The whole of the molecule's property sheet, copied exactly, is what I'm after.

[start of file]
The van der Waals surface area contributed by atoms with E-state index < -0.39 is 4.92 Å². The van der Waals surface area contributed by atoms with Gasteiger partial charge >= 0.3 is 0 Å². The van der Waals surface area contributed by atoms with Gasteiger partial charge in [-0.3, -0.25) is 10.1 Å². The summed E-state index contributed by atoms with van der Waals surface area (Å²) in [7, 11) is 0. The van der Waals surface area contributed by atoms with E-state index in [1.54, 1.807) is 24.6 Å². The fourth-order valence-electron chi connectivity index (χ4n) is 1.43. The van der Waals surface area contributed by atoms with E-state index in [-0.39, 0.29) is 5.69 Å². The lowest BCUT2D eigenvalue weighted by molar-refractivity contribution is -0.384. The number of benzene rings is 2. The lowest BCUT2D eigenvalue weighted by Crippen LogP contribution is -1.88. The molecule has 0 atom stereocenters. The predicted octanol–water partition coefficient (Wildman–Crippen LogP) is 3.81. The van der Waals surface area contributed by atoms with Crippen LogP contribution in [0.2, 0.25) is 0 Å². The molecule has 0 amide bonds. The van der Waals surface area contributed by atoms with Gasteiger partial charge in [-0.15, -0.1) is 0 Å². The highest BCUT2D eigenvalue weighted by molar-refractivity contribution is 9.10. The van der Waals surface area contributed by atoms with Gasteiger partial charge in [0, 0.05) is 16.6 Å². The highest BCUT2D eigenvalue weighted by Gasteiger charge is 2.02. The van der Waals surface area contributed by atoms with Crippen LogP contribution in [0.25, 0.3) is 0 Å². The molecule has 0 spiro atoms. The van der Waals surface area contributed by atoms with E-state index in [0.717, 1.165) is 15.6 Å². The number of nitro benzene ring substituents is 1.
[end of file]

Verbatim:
The van der Waals surface area contributed by atoms with E-state index < -0.39 is 4.92 Å². The van der Waals surface area contributed by atoms with Gasteiger partial charge >= 0.3 is 0 Å². The van der Waals surface area contributed by atoms with Gasteiger partial charge in [-0.3, -0.25) is 10.1 Å². The summed E-state index contributed by atoms with van der Waals surface area (Å²) in [7, 11) is 0. The van der Waals surface area contributed by atoms with E-state index in [1.54, 1.807) is 24.6 Å². The fourth-order valence-electron chi connectivity index (χ4n) is 1.43. The van der Waals surface area contributed by atoms with E-state index in [-0.39, 0.29) is 5.69 Å². The lowest BCUT2D eigenvalue weighted by molar-refractivity contribution is -0.384. The number of benzene rings is 2. The lowest BCUT2D eigenvalue weighted by Crippen LogP contribution is -1.88. The molecule has 0 atom stereocenters. The predicted octanol–water partition coefficient (Wildman–Crippen LogP) is 3.81. The van der Waals surface area contributed by atoms with Crippen LogP contribution in [0.2, 0.25) is 0 Å². The molecule has 0 amide bonds. The van der Waals surface area contributed by atoms with Gasteiger partial charge in [-0.15, -0.1) is 0 Å². The highest BCUT2D eigenvalue weighted by molar-refractivity contribution is 9.10. The van der Waals surface area contributed by atoms with Gasteiger partial charge in [0, 0.05) is 16.6 Å². The highest BCUT2D eigenvalue weighted by Gasteiger charge is 2.02. The van der Waals surface area contributed by atoms with Crippen LogP contribution in [0.25, 0.3) is 0 Å². The molecule has 0 spiro atoms. The van der Waals surface area contributed by atoms with E-state index in [0.717, 1.165) is 15.6 Å². The number of nitro benzene ring substituents is 1.